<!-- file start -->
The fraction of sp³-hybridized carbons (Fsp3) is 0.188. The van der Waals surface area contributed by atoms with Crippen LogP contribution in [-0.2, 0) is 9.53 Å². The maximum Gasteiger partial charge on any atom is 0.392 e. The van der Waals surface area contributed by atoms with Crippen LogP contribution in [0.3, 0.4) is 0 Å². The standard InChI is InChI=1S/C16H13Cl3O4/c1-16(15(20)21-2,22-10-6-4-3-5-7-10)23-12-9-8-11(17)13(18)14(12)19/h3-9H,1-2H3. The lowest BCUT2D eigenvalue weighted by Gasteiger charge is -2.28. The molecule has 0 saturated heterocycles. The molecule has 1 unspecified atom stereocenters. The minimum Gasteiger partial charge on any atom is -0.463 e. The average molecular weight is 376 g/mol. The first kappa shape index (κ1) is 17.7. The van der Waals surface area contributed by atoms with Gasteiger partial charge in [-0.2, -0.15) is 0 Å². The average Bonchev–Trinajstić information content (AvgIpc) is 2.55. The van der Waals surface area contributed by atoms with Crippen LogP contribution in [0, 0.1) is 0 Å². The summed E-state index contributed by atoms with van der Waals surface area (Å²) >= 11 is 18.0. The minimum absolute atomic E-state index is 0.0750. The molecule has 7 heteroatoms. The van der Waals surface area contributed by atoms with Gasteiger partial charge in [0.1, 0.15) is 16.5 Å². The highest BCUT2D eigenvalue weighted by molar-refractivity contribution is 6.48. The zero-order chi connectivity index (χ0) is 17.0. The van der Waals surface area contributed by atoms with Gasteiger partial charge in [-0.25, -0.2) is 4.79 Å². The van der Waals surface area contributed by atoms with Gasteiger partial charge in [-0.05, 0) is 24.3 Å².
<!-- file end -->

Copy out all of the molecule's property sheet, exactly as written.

The fraction of sp³-hybridized carbons (Fsp3) is 0.188. The van der Waals surface area contributed by atoms with Crippen LogP contribution in [-0.2, 0) is 9.53 Å². The maximum Gasteiger partial charge on any atom is 0.392 e. The van der Waals surface area contributed by atoms with Crippen LogP contribution in [0.3, 0.4) is 0 Å². The standard InChI is InChI=1S/C16H13Cl3O4/c1-16(15(20)21-2,22-10-6-4-3-5-7-10)23-12-9-8-11(17)13(18)14(12)19/h3-9H,1-2H3. The lowest BCUT2D eigenvalue weighted by Gasteiger charge is -2.28. The molecule has 0 saturated heterocycles. The molecule has 1 unspecified atom stereocenters. The minimum Gasteiger partial charge on any atom is -0.463 e. The average molecular weight is 376 g/mol. The first kappa shape index (κ1) is 17.7. The van der Waals surface area contributed by atoms with Gasteiger partial charge in [-0.2, -0.15) is 0 Å². The average Bonchev–Trinajstić information content (AvgIpc) is 2.55. The van der Waals surface area contributed by atoms with Crippen LogP contribution in [0, 0.1) is 0 Å². The summed E-state index contributed by atoms with van der Waals surface area (Å²) >= 11 is 18.0. The minimum absolute atomic E-state index is 0.0750. The molecule has 7 heteroatoms. The van der Waals surface area contributed by atoms with Gasteiger partial charge in [0.1, 0.15) is 16.5 Å². The highest BCUT2D eigenvalue weighted by molar-refractivity contribution is 6.48. The zero-order chi connectivity index (χ0) is 17.0. The van der Waals surface area contributed by atoms with Gasteiger partial charge in [-0.25, -0.2) is 4.79 Å². The van der Waals surface area contributed by atoms with Gasteiger partial charge in [-0.05, 0) is 24.3 Å².